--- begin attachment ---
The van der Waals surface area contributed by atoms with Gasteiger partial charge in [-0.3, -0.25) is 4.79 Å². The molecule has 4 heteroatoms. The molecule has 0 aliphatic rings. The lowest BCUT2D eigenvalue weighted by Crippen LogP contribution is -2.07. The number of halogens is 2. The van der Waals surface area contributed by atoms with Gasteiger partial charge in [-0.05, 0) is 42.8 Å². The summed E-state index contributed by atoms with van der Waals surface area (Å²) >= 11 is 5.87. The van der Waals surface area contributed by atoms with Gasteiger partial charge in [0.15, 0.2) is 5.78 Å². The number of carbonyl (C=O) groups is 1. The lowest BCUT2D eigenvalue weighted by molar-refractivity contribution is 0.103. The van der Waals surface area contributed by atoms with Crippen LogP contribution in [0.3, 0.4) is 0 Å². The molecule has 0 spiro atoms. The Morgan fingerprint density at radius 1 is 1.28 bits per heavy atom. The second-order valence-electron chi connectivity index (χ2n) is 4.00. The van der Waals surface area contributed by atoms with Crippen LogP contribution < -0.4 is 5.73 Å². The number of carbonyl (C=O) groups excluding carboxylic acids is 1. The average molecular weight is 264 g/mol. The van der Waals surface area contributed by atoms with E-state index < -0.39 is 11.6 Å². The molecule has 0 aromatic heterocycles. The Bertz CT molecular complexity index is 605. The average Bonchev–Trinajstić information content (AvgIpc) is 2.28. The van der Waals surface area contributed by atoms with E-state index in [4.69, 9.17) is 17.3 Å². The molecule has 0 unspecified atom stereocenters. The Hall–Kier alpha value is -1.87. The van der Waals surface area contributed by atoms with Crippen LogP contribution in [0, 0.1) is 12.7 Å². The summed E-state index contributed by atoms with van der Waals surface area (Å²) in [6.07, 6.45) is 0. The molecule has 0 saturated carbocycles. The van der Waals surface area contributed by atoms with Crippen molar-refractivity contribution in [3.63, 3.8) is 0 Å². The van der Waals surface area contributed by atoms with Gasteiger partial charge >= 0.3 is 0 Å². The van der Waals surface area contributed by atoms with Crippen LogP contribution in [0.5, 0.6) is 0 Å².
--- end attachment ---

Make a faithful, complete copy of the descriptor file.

The van der Waals surface area contributed by atoms with Gasteiger partial charge in [-0.3, -0.25) is 4.79 Å². The molecule has 4 heteroatoms. The molecule has 0 aliphatic rings. The lowest BCUT2D eigenvalue weighted by Crippen LogP contribution is -2.07. The number of halogens is 2. The van der Waals surface area contributed by atoms with Gasteiger partial charge in [-0.05, 0) is 42.8 Å². The summed E-state index contributed by atoms with van der Waals surface area (Å²) >= 11 is 5.87. The van der Waals surface area contributed by atoms with Gasteiger partial charge in [0.15, 0.2) is 5.78 Å². The number of carbonyl (C=O) groups is 1. The lowest BCUT2D eigenvalue weighted by molar-refractivity contribution is 0.103. The van der Waals surface area contributed by atoms with Crippen LogP contribution in [0.3, 0.4) is 0 Å². The molecule has 0 spiro atoms. The Morgan fingerprint density at radius 1 is 1.28 bits per heavy atom. The second-order valence-electron chi connectivity index (χ2n) is 4.00. The van der Waals surface area contributed by atoms with Crippen LogP contribution < -0.4 is 5.73 Å². The number of carbonyl (C=O) groups excluding carboxylic acids is 1. The average molecular weight is 264 g/mol. The van der Waals surface area contributed by atoms with E-state index < -0.39 is 11.6 Å². The molecule has 0 aromatic heterocycles. The Bertz CT molecular complexity index is 605. The average Bonchev–Trinajstić information content (AvgIpc) is 2.28. The van der Waals surface area contributed by atoms with E-state index in [4.69, 9.17) is 17.3 Å². The molecule has 0 unspecified atom stereocenters. The Hall–Kier alpha value is -1.87. The van der Waals surface area contributed by atoms with Crippen LogP contribution in [0, 0.1) is 12.7 Å². The summed E-state index contributed by atoms with van der Waals surface area (Å²) in [6.07, 6.45) is 0. The molecule has 0 saturated carbocycles. The van der Waals surface area contributed by atoms with Crippen molar-refractivity contribution in [3.63, 3.8) is 0 Å². The van der Waals surface area contributed by atoms with Gasteiger partial charge >= 0.3 is 0 Å². The van der Waals surface area contributed by atoms with Crippen LogP contribution in [0.5, 0.6) is 0 Å².